2011-12, Boston wins 4-3 in the Second Round:  The perception was that Boston, which still had its title core together (Pierce, Garnett, Rondo, and Ray Allen), was a clear favorite.  Philly was only 35-31 and had upset Chicago because of Derrick Rose’s untimely injury.  Again, however, Philly was actually a little better on paper (3.59 SRS versus 2.26 SRS for Boston).   Philly had a ton of good players (Andre Iguodala, Jrue Holiday, Thaddeus Young, Lou Williams, Elton Brand).  The decisive factor was that Boston had Game 7 at home.

2001-02, Boston wins 3-2 in the First Round:  The year after Allen Iverson and Larry Brown went to the Finals, they struggled as a barely .500 team.  They met the Pierce-Antoine Walker Celtics, who bombed threes and were surprisingly good (49-33).  The three-point strategy worked.  Antoine and Pierce shot 40-83 from three for the series and they used Rodney Rogers as a proto-stretch five, who shot threes and helped neutralize Dikembe Mutombo’s defense.  The series was relatively close until Game 5 in Boston, where the Celts smoked them 120-87 (and Pierce dropped 46 on 8-10 from three).

1984-85, Boston wins 4-1 in the Conference Finals:  Charles Barkley was a rookie and Julius Erving and Moses Malone were in decline.  The Sixers went 58-24 but Boston was close to its peak with Larry Bird (Boson went 63-19, 6.46 SRS).   Boston went up 3-0 and dominated most of the series.  Dr. J (.324%) and Moses (.405%) really struggled from the field.  Philly would end botching the rebuild and Barkley never got to play the Bird Celtics in the playoffs again.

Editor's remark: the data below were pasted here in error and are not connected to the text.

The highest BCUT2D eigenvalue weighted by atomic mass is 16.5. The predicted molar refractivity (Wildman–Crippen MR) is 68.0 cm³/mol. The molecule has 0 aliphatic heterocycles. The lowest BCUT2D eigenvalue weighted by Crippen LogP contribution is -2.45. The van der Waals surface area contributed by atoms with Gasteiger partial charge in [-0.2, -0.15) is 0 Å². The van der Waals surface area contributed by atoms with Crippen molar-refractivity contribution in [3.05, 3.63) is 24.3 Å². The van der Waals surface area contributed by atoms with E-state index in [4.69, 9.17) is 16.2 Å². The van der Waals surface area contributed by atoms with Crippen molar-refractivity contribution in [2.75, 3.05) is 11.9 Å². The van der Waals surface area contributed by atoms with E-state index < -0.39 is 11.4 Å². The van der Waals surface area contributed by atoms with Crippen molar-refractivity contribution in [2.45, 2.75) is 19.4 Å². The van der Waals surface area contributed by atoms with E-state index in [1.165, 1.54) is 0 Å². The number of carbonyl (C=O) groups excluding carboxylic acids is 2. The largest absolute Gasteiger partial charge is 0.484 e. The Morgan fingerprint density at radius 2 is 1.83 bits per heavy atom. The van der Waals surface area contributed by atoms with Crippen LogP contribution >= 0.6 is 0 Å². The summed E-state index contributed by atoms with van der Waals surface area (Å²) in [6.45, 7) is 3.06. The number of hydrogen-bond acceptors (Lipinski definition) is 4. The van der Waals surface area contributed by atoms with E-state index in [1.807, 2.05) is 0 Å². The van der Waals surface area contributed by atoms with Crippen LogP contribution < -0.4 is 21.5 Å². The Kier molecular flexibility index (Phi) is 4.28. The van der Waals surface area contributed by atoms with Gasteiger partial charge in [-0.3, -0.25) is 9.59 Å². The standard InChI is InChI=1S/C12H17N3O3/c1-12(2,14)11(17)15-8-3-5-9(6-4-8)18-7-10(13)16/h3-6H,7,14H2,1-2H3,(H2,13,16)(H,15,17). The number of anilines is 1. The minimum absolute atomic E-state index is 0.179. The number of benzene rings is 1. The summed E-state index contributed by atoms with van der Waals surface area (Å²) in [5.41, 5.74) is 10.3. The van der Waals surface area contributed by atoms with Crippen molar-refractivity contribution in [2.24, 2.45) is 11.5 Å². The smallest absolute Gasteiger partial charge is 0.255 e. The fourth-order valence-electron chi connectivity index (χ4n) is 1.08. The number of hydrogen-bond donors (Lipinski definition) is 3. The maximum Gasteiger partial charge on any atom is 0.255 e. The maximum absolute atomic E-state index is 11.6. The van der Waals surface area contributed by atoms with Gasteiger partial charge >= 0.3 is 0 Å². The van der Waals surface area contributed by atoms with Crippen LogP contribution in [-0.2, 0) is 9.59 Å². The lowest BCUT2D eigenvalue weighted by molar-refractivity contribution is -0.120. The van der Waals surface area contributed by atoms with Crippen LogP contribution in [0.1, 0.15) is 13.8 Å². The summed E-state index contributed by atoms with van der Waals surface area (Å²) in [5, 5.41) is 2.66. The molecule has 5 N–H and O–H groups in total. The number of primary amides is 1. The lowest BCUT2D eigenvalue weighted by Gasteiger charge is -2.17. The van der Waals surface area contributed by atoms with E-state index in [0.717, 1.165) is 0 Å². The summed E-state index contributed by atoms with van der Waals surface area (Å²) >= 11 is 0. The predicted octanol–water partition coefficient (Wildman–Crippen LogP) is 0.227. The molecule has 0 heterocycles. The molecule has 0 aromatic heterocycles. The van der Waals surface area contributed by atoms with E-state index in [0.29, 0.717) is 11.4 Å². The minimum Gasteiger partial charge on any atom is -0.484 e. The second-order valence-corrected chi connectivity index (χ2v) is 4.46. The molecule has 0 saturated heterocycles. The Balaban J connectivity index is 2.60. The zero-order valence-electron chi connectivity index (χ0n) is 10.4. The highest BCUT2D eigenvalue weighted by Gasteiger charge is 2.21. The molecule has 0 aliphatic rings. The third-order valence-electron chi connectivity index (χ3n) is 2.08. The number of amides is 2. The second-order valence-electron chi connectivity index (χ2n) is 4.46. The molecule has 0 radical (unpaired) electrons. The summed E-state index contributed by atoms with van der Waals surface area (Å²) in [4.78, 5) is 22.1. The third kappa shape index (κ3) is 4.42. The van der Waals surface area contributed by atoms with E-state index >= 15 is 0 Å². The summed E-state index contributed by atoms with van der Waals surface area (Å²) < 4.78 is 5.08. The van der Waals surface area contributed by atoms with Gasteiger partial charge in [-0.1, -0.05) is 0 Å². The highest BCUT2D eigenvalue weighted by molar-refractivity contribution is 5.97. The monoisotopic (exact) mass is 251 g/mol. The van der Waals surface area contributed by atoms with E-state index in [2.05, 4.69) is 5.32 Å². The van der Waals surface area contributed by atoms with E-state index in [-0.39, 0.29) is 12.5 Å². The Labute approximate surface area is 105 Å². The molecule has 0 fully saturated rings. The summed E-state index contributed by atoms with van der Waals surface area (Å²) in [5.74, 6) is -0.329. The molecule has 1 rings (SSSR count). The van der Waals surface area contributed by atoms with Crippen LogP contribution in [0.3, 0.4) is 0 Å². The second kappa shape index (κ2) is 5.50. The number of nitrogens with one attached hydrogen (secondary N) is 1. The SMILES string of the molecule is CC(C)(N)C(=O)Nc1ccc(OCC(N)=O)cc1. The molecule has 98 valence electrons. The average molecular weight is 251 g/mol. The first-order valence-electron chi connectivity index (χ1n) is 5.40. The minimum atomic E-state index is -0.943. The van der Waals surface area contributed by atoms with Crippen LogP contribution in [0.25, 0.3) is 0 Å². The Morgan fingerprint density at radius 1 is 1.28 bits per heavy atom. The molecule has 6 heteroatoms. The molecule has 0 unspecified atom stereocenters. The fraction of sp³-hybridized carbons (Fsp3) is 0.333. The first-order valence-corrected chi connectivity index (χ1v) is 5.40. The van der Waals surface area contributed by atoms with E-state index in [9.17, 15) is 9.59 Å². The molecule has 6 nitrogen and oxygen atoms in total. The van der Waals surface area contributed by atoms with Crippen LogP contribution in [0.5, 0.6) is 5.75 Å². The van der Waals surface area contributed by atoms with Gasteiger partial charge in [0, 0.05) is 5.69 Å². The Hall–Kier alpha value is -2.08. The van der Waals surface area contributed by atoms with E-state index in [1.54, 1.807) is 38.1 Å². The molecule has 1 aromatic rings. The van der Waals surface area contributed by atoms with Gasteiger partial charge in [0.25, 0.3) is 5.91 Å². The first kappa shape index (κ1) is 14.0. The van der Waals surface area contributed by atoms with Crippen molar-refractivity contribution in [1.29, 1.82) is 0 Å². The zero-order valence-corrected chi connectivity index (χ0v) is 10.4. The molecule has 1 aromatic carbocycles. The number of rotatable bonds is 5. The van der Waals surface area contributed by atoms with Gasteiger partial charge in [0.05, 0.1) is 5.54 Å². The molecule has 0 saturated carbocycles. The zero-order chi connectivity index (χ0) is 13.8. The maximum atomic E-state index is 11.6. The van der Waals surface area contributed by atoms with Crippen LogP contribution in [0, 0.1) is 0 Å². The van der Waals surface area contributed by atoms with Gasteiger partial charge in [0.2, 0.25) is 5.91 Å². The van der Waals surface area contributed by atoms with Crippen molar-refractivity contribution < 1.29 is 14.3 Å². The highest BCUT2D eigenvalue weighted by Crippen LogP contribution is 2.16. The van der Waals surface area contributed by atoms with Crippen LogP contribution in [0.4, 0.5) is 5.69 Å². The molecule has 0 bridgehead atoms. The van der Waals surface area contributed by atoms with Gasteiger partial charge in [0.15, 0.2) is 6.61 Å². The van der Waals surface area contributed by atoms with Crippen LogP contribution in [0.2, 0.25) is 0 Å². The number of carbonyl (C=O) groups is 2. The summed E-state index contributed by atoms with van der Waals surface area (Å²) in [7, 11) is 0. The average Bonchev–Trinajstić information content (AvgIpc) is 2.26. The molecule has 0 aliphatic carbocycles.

1981-82, Philadelphia wins 4-3 in the Conference Finals:  The Celtics had more wins but Philly famously won Game 7 in Boston.  Andrew Toney dropped 34 points on the Celtics and Bird (7-18) and Parish (8-21) shot poorly.  Philly would go on to lose to Magic’s Lakers in the Finals.

Given the injuries and the fact that Philly has no guards, it does not appear that they will break the Celtics’ streak this year. 

-The Best Passing Big:  There is a lot of talk now that Nikola Jokic might be the best passing center ever.  The answer to this question depends on your definition of “passer.”  There are those that like Bill Walton’s peak passing or those who note that Wilt Chamberlain led the NBA in assists.  Let’s take a look at the top passing seasons by centers by a few metrics:

Total Assists

1. Wilt Chamberlain, 1967-68, 702

2. Wilt Chamberlain, 1966-67, 630

3. Nikola Jokic, 2018-19, 580

4. Nikola Jokic, 2019-20, 512

5. Bill Russell, 1966-67, 472

Assists Per Game

1. Wilt Chamberlain, 1967-68, 8.6

2. Wilt Chamberlain, 1966-67, 7.8

3. Nikola Jokic, 2018-19, 7.3

4. Nikola Jokic, 2019-20, 7.0

5. Nikola Jokic, 2017-18, 6.1

Assist Percentage (excludes pre-1973-74 seasons)

1. Nikola Jokic, 2018-19, 37.0

2. Nikola Jokic, 2017-18, 35.2

3. Nikola Jokic, 2017-18, 29.6

4. Nikola Jokic, 2016-17, 28.8

5.  Vlade Divac, 2003-04, 28.7

The numbers are fairly compelling.  Other than Wilt’s two freaky seasons for Philly, Jokic is the best passing center ever.  It also seems fair to conclude that Wilt’s anomalous passing seasons were not quite as organic as Jokic’s super-consistent passing since coming to the NBA.  So, yes, Jokic is the best passing center ever.  It is possible that Walton or Unseld threw better outlet passes but Jokic is the total package and has already been a better passer for more sustained period than Wilt.